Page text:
Show
          Karel Vervaeke added a comment - I started a new branch on github with a (IMO) better implementation: https://github.com/karel1980/whirr/tree/hbase-env (diff against trunk here: http://ubuntuone.com/p/1Aaf/ ) The new branch allows you to set 4 properties: hbase.master.java.opts hbase.master.fw.portsh base.regionserver.java.opts hbase.regionserver.fw.ports Via the *.java.opts properties you can't just set the jmx properties, but change memory usage as well. The *.fw.ports options allow opening additional ports on the firewall.
          Hide
          Andrei Savu added a comment -

          hbase.master.fw.portsh

          hbase.regionserver.fw.ports

          Good idea but I think we should expose the firewall settings as a core Whirr feature not related to a single service. What do you think?

          Show
          Andrei Savu added a comment - hbase.master.fw.portsh hbase.regionserver.fw.ports Good idea but I think we should expose the firewall settings as a core Whirr feature not related to a single service. What do you think?
          Hide
          Karel Vervaeke added a comment -

          Absolutely a good idea. I just didn't want to blow up the scope

          Here's my suggestion:
          e.g. hbase.fw.rules=tcp/10101,tcp/-10102,udp/8650,80

          meaning:
          allow tcp traffic on 10101
          disallow tcp traffic on 10102 (overriding a clusteractionhandler's action)
          allow udp traffic on 8650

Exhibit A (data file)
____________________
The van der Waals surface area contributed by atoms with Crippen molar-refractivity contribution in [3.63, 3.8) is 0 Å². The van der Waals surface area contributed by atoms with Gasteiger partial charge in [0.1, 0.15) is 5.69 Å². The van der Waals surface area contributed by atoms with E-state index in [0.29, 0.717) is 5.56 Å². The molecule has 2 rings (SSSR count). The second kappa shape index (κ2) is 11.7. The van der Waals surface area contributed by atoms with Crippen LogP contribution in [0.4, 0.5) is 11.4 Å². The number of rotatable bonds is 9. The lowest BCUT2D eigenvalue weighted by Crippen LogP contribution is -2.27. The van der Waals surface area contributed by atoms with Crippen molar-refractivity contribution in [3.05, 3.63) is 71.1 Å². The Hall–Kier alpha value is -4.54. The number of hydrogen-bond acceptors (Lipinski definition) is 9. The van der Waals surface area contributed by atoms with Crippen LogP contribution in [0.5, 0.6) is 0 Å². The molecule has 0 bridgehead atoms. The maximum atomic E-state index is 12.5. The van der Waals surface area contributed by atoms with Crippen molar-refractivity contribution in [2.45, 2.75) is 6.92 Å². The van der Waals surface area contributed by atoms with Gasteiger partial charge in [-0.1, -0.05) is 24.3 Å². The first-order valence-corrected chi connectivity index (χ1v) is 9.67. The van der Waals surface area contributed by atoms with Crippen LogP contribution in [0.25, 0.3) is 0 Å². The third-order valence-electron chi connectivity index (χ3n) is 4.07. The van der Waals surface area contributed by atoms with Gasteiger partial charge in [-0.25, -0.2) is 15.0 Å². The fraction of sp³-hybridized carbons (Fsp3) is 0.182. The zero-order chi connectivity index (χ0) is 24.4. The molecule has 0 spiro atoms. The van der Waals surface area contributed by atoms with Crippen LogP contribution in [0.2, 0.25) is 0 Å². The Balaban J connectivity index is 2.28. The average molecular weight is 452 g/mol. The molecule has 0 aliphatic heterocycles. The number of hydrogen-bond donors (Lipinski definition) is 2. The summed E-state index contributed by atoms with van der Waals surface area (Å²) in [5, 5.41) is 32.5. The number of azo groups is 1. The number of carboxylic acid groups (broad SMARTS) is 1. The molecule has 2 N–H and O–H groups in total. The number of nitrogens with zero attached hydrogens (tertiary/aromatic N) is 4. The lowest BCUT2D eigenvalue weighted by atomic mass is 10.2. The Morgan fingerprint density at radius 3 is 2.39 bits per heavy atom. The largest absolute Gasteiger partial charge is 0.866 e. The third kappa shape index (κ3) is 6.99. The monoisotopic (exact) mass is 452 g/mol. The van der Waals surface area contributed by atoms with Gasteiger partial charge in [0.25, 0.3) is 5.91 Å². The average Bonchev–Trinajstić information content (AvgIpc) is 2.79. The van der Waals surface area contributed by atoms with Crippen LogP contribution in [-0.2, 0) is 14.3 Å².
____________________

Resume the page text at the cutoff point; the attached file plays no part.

allow tcp traffic on port 80 (tcp/ is the default and can be omitted)

          WDYT? Shall we create a separate ticket for this?

          Show
          Karel Vervaeke added a comment - Absolutely a good idea. I just didn't want to blow up the scope Here's my suggestion: e.g. hbase.fw.rules=tcp/10101,tcp/-10102,udp/8650,80 meaning: allow tcp traffic on 10101 disallow tcp traffic on 10102 (overriding a clusteractionhandler's action) allow udp traffic on 8650 allow tcp traffic on port 80 (tcp/ is the default and can be omitted) WDYT? Shall we create a separate ticket for this?
          Hide
          Karel Vervaeke added a comment -

          I did it again...
          hbase.fw.rules=... should be whirr.fw.rules.

          Show
          Karel Vervaeke added a comment - I did it again... hbase.fw.rules=... should be whirr.fw.rules.
          Hide
          Andrei Savu added a comment -

          Lets open another issue for this. I would go for something like whirr.firewall.rules - a bit more verbose but more clear.

          Show
          Andrei Savu added a comment - Lets open another issue for this. I would go for something like whirr.firewall.rules - a bit more verbose but more clear.
          Hide